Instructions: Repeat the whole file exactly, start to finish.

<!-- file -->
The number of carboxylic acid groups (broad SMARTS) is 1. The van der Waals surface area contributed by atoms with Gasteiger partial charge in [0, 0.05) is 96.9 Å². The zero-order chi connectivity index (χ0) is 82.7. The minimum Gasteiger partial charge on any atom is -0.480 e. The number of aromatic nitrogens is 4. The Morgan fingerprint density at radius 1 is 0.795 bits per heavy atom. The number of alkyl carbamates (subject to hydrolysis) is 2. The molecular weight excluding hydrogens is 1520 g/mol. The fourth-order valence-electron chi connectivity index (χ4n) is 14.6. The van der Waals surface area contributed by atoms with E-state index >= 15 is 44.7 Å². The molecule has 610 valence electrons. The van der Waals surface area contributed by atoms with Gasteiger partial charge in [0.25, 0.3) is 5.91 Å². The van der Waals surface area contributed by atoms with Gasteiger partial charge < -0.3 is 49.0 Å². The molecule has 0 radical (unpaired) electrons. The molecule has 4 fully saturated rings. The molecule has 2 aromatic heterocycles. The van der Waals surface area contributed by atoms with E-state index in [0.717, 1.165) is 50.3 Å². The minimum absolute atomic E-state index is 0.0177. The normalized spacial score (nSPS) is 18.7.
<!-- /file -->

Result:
The number of carboxylic acid groups (broad SMARTS) is 1. The van der Waals surface area contributed by atoms with Gasteiger partial charge in [0, 0.05) is 96.9 Å². The zero-order chi connectivity index (χ0) is 82.7. The minimum Gasteiger partial charge on any atom is -0.480 e. The number of aromatic nitrogens is 4. The Morgan fingerprint density at radius 1 is 0.795 bits per heavy atom. The number of alkyl carbamates (subject to hydrolysis) is 2. The molecular weight excluding hydrogens is 1520 g/mol. The fourth-order valence-electron chi connectivity index (χ4n) is 14.6. The van der Waals surface area contributed by atoms with E-state index >= 15 is 44.7 Å². The molecule has 610 valence electrons. The van der Waals surface area contributed by atoms with Gasteiger partial charge in [0.25, 0.3) is 5.91 Å². The van der Waals surface area contributed by atoms with Gasteiger partial charge < -0.3 is 49.0 Å². The molecule has 0 radical (unpaired) electrons. The molecule has 4 fully saturated rings. The molecule has 2 aromatic heterocycles. The van der Waals surface area contributed by atoms with E-state index in [0.717, 1.165) is 50.3 Å². The minimum absolute atomic E-state index is 0.0177. The normalized spacial score (nSPS) is 18.7.